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Job Burnout: How to Cope With It

Posted in Surviving Grad School,Transfer Your Skills by Caroline Roberts on December 15, 2010
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Image Source,Photobucket Uploader Firefox ExtensionSo, what do you do if you think you are living the nightmare that is the Maslach Burnout Inventory? To avoid frying yourself to a crisp, you have to take charge of the situation. The sad truth is that people will work you as hard as you are willing to be worked (unless there’s a union that says exactly when people must stop working, but that’s a subject for another time and another blog). You are the only one who can take back your time, care for yourself and replenish your energy. Here’s how:

Re-evaluate your work day. If you’ve read this blog, you know that most of my recommendations for an improved work life involve some form of time management–preferably GTD. Using either a standard sheet of paper or an Excel spreadsheet, track how you spend each hour of your work day. Imagine that you are tracking your day in order to figure out how to bill a client. Try this exercise for a week, and look for the places where all your time goes. For example, if you discover that much of your time goes to meetings, which means you can’t get your work done, you need to figure out how to get out of a few meetings. If much of the day goes to finding lost items, you need to start a basic filing system.

More after the jump! Image by Tristan Nitot from Wikimedia Commons under a Creative Commons license.

Start skipping meetings. Of course, you should tell your boss first. If it is not mission-critical for you to be at the meeting, then say you need to skip it so you can meet your other deadlines. I’ve done this. Some bosses don’t like it, while others completely understand. If you have a compelling reason to skip, then skip. Most bosses aren’t stupid. They know that they will look bad, too, if you don’t make your deadlines. In this case, standing up for yourself is a win-win.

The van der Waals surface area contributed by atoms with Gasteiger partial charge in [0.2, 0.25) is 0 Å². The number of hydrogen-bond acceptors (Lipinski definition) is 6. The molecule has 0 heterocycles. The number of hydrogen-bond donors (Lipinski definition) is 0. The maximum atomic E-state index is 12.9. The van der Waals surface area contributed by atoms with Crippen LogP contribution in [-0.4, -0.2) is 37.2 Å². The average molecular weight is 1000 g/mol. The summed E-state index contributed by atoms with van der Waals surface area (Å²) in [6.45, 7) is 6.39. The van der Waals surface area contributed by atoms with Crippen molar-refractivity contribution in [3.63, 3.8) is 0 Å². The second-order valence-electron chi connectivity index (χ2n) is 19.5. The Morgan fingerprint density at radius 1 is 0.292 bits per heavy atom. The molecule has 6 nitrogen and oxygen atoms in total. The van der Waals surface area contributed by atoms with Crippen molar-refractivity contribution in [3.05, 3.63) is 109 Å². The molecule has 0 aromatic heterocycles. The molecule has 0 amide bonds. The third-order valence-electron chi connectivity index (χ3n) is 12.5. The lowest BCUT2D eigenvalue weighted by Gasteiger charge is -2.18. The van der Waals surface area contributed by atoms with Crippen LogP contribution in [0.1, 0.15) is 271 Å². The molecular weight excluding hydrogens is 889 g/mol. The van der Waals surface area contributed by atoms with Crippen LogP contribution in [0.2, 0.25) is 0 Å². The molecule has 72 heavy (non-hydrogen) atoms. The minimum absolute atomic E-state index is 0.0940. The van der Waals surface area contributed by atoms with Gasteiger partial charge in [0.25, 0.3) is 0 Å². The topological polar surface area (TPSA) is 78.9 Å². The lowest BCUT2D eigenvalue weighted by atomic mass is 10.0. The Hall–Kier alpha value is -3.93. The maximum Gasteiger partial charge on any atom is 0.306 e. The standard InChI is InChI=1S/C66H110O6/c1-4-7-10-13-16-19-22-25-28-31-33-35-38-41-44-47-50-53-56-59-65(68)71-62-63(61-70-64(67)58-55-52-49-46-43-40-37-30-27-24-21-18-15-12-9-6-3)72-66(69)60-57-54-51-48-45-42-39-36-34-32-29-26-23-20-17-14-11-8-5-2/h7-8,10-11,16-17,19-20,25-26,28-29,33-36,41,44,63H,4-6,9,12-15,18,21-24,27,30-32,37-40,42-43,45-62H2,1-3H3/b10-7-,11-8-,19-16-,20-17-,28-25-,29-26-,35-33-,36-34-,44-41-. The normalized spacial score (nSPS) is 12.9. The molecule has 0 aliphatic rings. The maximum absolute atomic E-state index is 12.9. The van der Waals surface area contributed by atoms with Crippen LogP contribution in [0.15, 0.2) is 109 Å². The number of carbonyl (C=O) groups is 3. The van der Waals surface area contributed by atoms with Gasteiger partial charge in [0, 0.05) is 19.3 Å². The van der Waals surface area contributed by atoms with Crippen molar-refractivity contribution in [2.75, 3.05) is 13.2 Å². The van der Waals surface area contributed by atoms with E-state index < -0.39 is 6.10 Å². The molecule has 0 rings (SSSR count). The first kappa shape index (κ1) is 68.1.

Don’t work when you don’t have to work. Unless you are a cop or a doctor or someone whose job it is to be on call during unusual hours, don’t work. You are off the clock. Sometimes, you will need to work a few nights and weekends to meet your team goals, especially if you are understaffed, but you shouldn’t be doing it all the time. You need at least one weekend a month that belongs to you, preferably two. That is perfectly reasonable and it shows that you are willing to give up some of your time for the good of your company or university. But if you give up all of your time to your company or university, you are more likely to make mistakes, and that isn’t good for anyone.

Now, if your boss thinks he or she owns every second of your day …

Quit your job. I’m not joking. Coping with burnout is similar to coping with a bully. There’s something wrong with a workplace that devours the lives of its employees, and if you can’t negotiate a new work schedule, your only option is to flee.

I’ll conclude with a thought from the Simple Dollar’s Trent Hamm: “If the situation is truly untenable, work on preparing your resume to move on. Don’t sit around feeling miserable. If changes like these aren’t fixing the situation, it’s time to make a serious change. Sharpen up your resume and start applying for work elsewhere.”

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